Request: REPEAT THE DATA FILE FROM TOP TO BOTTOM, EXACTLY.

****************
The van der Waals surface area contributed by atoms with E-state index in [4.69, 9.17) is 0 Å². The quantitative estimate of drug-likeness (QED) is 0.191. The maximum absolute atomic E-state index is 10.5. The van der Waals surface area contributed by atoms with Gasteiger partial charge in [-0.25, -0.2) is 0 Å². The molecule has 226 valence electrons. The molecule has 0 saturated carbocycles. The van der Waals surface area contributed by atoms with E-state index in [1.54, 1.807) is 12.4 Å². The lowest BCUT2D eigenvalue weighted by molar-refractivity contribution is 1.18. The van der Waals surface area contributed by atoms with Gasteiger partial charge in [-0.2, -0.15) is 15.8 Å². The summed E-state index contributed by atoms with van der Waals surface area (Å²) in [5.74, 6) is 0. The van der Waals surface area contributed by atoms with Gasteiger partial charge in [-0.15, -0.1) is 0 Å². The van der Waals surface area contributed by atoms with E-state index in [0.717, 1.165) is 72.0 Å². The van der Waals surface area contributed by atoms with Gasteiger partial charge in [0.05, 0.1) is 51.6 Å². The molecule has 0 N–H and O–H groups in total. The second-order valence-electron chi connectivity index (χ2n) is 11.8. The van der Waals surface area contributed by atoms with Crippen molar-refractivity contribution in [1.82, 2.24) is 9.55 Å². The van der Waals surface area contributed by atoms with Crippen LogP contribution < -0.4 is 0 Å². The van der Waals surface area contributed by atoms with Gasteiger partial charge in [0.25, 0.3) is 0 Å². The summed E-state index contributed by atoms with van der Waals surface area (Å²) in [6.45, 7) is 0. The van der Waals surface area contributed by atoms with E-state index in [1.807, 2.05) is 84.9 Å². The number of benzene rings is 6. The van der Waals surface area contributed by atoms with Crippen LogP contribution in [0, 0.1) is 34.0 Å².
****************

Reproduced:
The van der Waals surface area contributed by atoms with E-state index in [4.69, 9.17) is 0 Å². The quantitative estimate of drug-likeness (QED) is 0.191. The maximum absolute atomic E-state index is 10.5. The van der Waals surface area contributed by atoms with Gasteiger partial charge in [-0.25, -0.2) is 0 Å². The molecule has 226 valence electrons. The molecule has 0 saturated carbocycles. The van der Waals surface area contributed by atoms with E-state index in [1.54, 1.807) is 12.4 Å². The lowest BCUT2D eigenvalue weighted by molar-refractivity contribution is 1.18. The van der Waals surface area contributed by atoms with Gasteiger partial charge in [-0.2, -0.15) is 15.8 Å². The summed E-state index contributed by atoms with van der Waals surface area (Å²) in [5.74, 6) is 0. The van der Waals surface area contributed by atoms with Gasteiger partial charge in [-0.15, -0.1) is 0 Å². The van der Waals surface area contributed by atoms with E-state index in [0.717, 1.165) is 72.0 Å². The van der Waals surface area contributed by atoms with Gasteiger partial charge in [0.05, 0.1) is 51.6 Å². The molecule has 0 N–H and O–H groups in total. The second-order valence-electron chi connectivity index (χ2n) is 11.8. The van der Waals surface area contributed by atoms with Crippen molar-refractivity contribution in [1.82, 2.24) is 9.55 Å². The van der Waals surface area contributed by atoms with Crippen LogP contribution < -0.4 is 0 Å². The van der Waals surface area contributed by atoms with Gasteiger partial charge in [0.25, 0.3) is 0 Å². The summed E-state index contributed by atoms with van der Waals surface area (Å²) in [6.45, 7) is 0. The van der Waals surface area contributed by atoms with E-state index in [1.807, 2.05) is 84.9 Å². The number of benzene rings is 6. The van der Waals surface area contributed by atoms with Crippen LogP contribution in [0, 0.1) is 34.0 Å².